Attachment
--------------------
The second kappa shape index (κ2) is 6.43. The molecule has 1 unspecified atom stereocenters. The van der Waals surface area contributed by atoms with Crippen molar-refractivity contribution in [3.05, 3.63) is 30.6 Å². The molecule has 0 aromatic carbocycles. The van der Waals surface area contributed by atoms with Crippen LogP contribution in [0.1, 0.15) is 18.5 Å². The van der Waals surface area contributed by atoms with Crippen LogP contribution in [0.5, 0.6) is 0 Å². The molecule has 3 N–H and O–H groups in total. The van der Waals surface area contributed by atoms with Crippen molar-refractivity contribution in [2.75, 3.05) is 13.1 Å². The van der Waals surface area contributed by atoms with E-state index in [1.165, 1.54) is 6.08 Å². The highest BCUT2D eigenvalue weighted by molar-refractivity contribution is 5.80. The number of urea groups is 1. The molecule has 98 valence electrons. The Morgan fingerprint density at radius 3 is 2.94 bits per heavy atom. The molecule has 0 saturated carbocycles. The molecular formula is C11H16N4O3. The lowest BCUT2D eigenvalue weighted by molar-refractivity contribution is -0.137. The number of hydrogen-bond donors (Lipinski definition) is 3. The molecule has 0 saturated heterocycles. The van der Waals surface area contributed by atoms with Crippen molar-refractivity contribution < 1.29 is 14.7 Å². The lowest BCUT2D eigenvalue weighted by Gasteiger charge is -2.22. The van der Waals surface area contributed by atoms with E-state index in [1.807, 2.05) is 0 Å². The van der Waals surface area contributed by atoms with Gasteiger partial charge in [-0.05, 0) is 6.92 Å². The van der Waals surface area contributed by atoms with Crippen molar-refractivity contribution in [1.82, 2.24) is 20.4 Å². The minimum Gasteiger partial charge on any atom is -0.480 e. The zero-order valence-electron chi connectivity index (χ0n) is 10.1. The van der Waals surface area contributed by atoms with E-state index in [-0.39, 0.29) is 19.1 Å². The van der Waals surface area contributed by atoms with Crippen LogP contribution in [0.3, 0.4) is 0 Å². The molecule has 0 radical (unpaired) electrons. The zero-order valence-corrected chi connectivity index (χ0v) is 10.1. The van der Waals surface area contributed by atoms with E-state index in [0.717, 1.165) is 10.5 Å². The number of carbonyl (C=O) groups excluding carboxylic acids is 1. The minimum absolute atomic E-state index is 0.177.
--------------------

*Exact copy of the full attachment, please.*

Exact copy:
The second kappa shape index (κ2) is 6.43. The molecule has 1 unspecified atom stereocenters. The van der Waals surface area contributed by atoms with Crippen molar-refractivity contribution in [3.05, 3.63) is 30.6 Å². The molecule has 0 aromatic carbocycles. The van der Waals surface area contributed by atoms with Crippen LogP contribution in [0.1, 0.15) is 18.5 Å². The van der Waals surface area contributed by atoms with Crippen LogP contribution in [0.5, 0.6) is 0 Å². The molecule has 3 N–H and O–H groups in total. The van der Waals surface area contributed by atoms with Crippen molar-refractivity contribution in [2.75, 3.05) is 13.1 Å². The van der Waals surface area contributed by atoms with E-state index in [1.165, 1.54) is 6.08 Å². The highest BCUT2D eigenvalue weighted by molar-refractivity contribution is 5.80. The number of urea groups is 1. The molecule has 98 valence electrons. The Morgan fingerprint density at radius 3 is 2.94 bits per heavy atom. The molecule has 0 saturated carbocycles. The molecular formula is C11H16N4O3. The lowest BCUT2D eigenvalue weighted by molar-refractivity contribution is -0.137. The number of hydrogen-bond donors (Lipinski definition) is 3. The molecule has 0 saturated heterocycles. The van der Waals surface area contributed by atoms with Crippen molar-refractivity contribution < 1.29 is 14.7 Å². The lowest BCUT2D eigenvalue weighted by Gasteiger charge is -2.22. The van der Waals surface area contributed by atoms with E-state index in [1.807, 2.05) is 0 Å². The van der Waals surface area contributed by atoms with Gasteiger partial charge in [-0.05, 0) is 6.92 Å². The van der Waals surface area contributed by atoms with Crippen molar-refractivity contribution in [1.82, 2.24) is 20.4 Å². The minimum Gasteiger partial charge on any atom is -0.480 e. The zero-order valence-electron chi connectivity index (χ0n) is 10.1. The van der Waals surface area contributed by atoms with E-state index in [-0.39, 0.29) is 19.1 Å². The van der Waals surface area contributed by atoms with Crippen LogP contribution in [0.3, 0.4) is 0 Å². The molecule has 0 radical (unpaired) electrons. The zero-order valence-corrected chi connectivity index (χ0v) is 10.1. The van der Waals surface area contributed by atoms with E-state index in [0.717, 1.165) is 10.5 Å². The number of carbonyl (C=O) groups excluding carboxylic acids is 1. The minimum absolute atomic E-state index is 0.177.